With win in Japan, Tiger Woods proves he has Father Time on the ropes

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Tiger Woods started the ZOZO Championship in Japan with three consecutive bogeys. Many people would have written him off, but they would have been wrong. Just like any time Woods has been written off before.

Monday morning in Japan marked Woods’ 82nd career PGA Tour victory, tied for the most all-time with Sam Snead. And it seems like he’s just going to keep going.

There was a photo circulating social media Sunday night showing a young Woods, sipping a Coke and standing next to a seated Snead. He has childhood innocence about his look, but you can almost tell he knows the man he’s standing next to and he knows of that man’s accomplishments.

Even then, it was time to get to work.

Woods admitted his Masters victory in April took a lot out of him. He had a pedestrian summer. He was hurt, had surgery — again — and came into last week in Japan with more questions than answers.

It’s been a common theme for Woods over the past decade. In 2013, he named was Player of the Year after winning five times. But then he went away again — battling personal demons and his body.

Father Time remains undefeated, but Sunday Tiger Woods and Roger Federer both won tournaments. Tom Brady, at 42, led his New England Patriots to a win over the Cleveland Browns to start to the season 8–0.

They’ve managed to put Father Time on the ropes, at least.

Woods came back with a vengeance in 2017–18, winning the Tour Championship and finishing seventh in earnings. Then he won the 2019 Masters in what was the most emotional and impactful victory, perhaps ever, in the sport.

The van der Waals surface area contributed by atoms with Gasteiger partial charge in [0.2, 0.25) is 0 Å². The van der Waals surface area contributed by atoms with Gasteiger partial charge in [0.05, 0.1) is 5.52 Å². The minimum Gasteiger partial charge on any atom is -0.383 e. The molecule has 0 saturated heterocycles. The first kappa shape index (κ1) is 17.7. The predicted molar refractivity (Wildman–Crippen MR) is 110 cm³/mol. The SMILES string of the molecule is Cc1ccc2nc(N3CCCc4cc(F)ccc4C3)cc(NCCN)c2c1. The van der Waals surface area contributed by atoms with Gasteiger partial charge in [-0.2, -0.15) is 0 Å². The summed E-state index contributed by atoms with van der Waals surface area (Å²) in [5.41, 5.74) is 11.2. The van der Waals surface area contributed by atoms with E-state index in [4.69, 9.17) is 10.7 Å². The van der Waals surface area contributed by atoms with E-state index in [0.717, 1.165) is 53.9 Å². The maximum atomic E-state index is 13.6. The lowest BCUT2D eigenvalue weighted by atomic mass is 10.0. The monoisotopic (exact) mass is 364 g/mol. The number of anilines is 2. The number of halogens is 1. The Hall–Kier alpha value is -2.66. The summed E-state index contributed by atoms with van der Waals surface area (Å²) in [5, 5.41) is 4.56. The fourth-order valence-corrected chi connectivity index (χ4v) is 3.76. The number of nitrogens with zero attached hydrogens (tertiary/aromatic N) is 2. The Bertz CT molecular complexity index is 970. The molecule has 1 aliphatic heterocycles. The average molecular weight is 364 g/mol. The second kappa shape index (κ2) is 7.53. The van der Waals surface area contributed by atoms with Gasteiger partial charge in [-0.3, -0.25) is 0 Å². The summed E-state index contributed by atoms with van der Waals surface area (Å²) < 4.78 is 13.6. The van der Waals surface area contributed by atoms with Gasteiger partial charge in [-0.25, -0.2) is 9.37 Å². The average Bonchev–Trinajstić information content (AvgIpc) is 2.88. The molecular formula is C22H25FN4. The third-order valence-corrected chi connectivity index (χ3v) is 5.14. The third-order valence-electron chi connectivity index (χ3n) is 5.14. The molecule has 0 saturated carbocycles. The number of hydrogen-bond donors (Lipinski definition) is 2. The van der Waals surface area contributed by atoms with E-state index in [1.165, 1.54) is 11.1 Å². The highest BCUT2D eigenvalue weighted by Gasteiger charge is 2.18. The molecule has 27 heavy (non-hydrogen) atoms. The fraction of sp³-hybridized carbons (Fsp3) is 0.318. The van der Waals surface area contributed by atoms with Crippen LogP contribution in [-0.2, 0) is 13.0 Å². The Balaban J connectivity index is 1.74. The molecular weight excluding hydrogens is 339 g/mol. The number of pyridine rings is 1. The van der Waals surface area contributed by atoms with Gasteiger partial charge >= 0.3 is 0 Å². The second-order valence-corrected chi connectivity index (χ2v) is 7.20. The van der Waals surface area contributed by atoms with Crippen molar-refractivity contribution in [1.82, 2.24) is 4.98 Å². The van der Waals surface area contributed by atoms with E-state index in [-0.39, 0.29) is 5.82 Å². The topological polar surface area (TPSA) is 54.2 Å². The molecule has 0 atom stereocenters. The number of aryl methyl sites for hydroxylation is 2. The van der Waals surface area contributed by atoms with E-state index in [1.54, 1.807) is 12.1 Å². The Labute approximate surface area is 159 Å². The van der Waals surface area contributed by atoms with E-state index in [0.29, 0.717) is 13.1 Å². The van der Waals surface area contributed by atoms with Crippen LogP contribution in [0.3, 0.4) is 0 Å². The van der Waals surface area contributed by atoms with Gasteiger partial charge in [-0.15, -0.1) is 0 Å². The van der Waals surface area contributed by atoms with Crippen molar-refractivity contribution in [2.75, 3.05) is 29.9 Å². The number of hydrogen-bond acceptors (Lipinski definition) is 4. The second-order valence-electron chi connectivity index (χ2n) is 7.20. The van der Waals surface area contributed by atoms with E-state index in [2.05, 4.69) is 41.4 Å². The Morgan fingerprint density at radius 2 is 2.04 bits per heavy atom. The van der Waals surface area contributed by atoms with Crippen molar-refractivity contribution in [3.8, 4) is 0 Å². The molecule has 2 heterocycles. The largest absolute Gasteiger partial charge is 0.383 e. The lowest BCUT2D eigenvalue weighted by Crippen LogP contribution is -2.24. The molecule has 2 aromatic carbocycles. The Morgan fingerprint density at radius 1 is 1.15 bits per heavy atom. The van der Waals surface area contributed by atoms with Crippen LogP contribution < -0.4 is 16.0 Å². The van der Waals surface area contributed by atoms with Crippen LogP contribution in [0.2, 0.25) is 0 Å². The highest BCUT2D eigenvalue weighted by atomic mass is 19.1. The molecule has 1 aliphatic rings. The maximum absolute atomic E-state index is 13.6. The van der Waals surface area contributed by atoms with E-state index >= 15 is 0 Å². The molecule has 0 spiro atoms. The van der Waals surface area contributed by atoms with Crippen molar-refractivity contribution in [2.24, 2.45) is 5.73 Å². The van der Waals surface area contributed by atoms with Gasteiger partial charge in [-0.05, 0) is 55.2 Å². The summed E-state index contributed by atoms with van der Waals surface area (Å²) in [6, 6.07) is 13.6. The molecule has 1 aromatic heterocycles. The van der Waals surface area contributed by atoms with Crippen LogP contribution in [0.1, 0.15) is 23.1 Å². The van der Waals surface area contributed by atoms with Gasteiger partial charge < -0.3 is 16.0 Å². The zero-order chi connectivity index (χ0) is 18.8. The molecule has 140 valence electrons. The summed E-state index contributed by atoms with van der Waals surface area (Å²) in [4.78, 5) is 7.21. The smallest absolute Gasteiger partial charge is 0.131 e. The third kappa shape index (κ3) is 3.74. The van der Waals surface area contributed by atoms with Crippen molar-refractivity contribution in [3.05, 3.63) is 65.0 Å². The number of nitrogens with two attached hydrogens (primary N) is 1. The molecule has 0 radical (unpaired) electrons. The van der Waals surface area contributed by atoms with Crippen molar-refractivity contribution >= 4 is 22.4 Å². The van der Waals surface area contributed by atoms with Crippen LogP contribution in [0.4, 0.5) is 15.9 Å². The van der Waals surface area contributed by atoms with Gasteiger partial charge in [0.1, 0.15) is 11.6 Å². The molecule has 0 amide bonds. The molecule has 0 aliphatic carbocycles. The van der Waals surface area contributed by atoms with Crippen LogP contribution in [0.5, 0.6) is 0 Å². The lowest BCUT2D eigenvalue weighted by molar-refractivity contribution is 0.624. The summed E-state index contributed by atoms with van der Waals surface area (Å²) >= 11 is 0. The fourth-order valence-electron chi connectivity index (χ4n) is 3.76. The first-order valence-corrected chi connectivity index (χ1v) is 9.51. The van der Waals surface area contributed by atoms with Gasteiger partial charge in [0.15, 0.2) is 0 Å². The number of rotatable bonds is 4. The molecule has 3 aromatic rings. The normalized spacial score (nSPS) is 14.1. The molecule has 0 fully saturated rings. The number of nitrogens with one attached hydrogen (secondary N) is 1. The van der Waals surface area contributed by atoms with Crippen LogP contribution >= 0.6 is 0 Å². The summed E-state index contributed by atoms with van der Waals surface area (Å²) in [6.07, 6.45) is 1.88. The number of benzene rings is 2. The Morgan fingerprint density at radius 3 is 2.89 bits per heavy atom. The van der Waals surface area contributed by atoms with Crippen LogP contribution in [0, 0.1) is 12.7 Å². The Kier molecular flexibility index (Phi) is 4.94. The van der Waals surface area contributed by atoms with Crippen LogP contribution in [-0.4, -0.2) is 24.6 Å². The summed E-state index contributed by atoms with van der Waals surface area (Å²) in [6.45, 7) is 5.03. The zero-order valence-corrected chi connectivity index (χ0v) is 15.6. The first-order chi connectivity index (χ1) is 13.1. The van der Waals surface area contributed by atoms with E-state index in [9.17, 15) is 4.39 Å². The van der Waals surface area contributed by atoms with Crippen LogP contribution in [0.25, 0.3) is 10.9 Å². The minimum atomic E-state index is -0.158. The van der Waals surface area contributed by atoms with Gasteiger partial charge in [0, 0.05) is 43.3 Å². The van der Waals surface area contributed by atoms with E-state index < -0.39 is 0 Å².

Had Woods withdrew this week or decided not to play after going through another surgery and preparing to captain the U.S. side at the Presidents Cup in a few months, no one would have judged him. The Masters could have been the lasting memory from 2019 and that would have been it.

“I didn’t really know if I’d come back and play at this level. To get down and read putts again is something I haven’t been able to do in months,” Woods said Sunday night, almost nonchalantly. But think about the magnitude of the situation. This was Woods saying that, at 43, he very recently wasn’t able to bend over to read a putt. “This one has obviously been the most challenging,” said Woods of his latest return to action.

He wanted to have the surgery last season, but was on a roll after winning the Tour Championship. So he played hurt, as he has done in the past. And while he said that physically he has been grinding to return, there have been lots of mental hurdles as well. This past week, he said, being in the lead for the better part of five days caused him a lot of stress. It wasn’t easy to handle, he admitted.

Woods, now very self-aware of his age, was asked about both the Presidents Cup and the Olympics — the latter is in Japan in 2020. It now seems like a forgone conclusion that Woods will choose himself as part of the Presidents Cup team. The Olympics, he said, is something he hopes to qualify for to represent his country.

“I don’t know if I’ll have many more chances after that,” said Woods.

It seems, though, Woods just needs a chance in order to keep chipping away at some of golf’s biggest milestones.

Only two golfers have won three of their past 14 PGA Tour starts — Woods and Rory McIlroy, who was named the PGA Tour Player of the Year for 2019. Three victories is a career for some guys. It’s barely a year for Woods. We shouldn’t be surprised, however, that Woods has been able to do all this. He was born to win.

So, sure, it was an odd way to finish out the week for Tiger Woods. He couldn’t have been further away from his home in Florida. His typical Sunday red was worn on a Monday and covered in a black vest. He played in front of just 3,000 fans after a typhoon washed out all of Saturday’s play.

But one thing that wasn’t odd, not even in the slightest, is that when Woods has a lead of three shots with just seven holes left, he’s going to win.

And he’s not finished yet.

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